George Pyle: It became necessary to destroy the lives of the working poor in order to save them

In this Monday, Jan. 22, 2018 photo, Republican Sen. Lincoln Fillmore looks on from the Senate floor at the Utah State Capitol, in Salt Lake City. (AP Photo/Rick Bowmer)

It became necessary to destroy the town to save it.”

That quote was attributed to an anonymous U.S Army officer in a dispatch from Associated Press war correspondent Peter Arnett, describing the heavy bombing of the town of Ben Tre, Vietnam, in 1968.

For many years now, the accuracy and originality of the statement have been questioned. A common hazard of quoting unnamed sources. If the officer really existed, and really said that, it is likely that he made no pretense of originality. And that Arnett inferred none.

Destroying perfectly good stuff so your enemy can’t seize it is a common theme in military history and war stories, including the amazing tracking shot of Dunkirk in the movie “Atonement

and the once-aborted and once-competed auto-destruct sequence of Star Trek lore.

But whether the quote was accurate or original, it was a perfect summation of the whole of the American adventure in Vietnam.

“The only way that we can honor the will of the voters is to ignore the will of the voters.”

That’s what Utah state Sen. Lincoln Fillmore, R-South Jordan, was quoted as saying when he was explaining why the Senate was in such a hurry to repeal Proposition 3, the voter initiative approved in November to fire up a straight expansion of Medicaid under the original provisions of the Affordable Care Act.

Within hours, there were some legitimate questions as to whether those words were taken out of context. Whether they represent, not the senator’s views, but his characterization of the views of people on the other side, people who think the tax increase included in the proposition is enough to cover the costs of the proposition. They say it is and he says it isn’t.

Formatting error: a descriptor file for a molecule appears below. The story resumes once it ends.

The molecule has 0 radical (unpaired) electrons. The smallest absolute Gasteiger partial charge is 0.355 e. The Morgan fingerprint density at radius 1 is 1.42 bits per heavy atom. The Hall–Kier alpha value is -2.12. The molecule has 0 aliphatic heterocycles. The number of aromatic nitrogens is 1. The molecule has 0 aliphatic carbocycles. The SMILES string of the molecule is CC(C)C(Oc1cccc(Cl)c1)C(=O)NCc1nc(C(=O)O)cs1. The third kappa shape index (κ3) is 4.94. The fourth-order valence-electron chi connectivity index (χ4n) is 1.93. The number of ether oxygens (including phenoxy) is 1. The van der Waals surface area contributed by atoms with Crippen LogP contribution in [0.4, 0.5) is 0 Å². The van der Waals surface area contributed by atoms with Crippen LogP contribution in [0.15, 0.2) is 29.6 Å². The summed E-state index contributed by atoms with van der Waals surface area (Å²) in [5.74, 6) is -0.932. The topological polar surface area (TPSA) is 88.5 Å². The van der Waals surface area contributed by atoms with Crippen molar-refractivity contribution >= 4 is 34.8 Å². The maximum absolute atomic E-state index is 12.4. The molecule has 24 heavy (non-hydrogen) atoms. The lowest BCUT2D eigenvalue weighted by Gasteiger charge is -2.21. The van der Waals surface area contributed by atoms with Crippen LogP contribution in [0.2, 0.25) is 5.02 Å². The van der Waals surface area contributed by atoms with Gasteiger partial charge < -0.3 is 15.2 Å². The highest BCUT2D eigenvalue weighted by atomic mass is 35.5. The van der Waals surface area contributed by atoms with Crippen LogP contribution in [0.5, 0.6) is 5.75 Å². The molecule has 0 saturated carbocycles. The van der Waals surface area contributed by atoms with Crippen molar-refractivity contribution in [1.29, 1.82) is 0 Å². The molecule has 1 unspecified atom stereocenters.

Even if it isn’t fair to hang those words, in that context, on Fillmore, the sentence is a perfect summation of the attitude the supermajority Republicans in the Legislature have toward the voters in general and Prop 3 in particular.

Despite bearing a name that is practically dripping with historical significance, Fillmore may be too young to remember the destroy-to-save sentiment that summed up the Vietnam years. And thus unaware of the irony of his words.

Prop 3 backers run a different set of numbers, working out how the tiny sales tax hike that was approved by the voters in the same motion will comfortably cover the 10 percent share owed by the state in order to draw down the 90 percent offered by the federal government. A match that would have already pumped more than $1 billion into the state’s economy over the last four years if Utah had gone along from the beginning.

The argument for the Senate’s destruction of the people’s will is deliberately devoid, not only of compassion for the sick of respect for the voters, but of the multiplier economic impact of full expansion that would cycle through the state’s economy in general and its health care sector in particular, creating some 14,000 jobs.

The will of the people is clear, wise and responsible. We want full Medicaid expansion. And we want to pay for it.

If the 0.15 percent sales tax hike isn’t enough, then find the money somewhere else. Count the money saved by cities, counties and the state when Medicaid pays for services for the homeless and for people in the criminal justice system. Count the additional income and sales taxes paid by health care businesses and workers. Put a tax on the hospitals, which will still be way ahead once they get reimbursed for all the care they now provide to people who can’t pay.

This is what the people want. This is what the people have volunteered to pay for. For our elected officials to tell us that we don’t really know what we want, and that we aren’t really willing to pay for it, is to assume that we are as cheap, selfish, shortsighted and cruel as they are.

It would all make the argument that it would be time to destroy the Legislature in order to save it.

(Francisco Kjolseth | The Salt Lake Tribune) Tribune staff. George Pyle.

George Pyle, editorial page editor of The Salt Lake Tribune, is too young to have served in Vietnam, but old enough to remember what a monumental disaster it was. gpyle@sltrib.com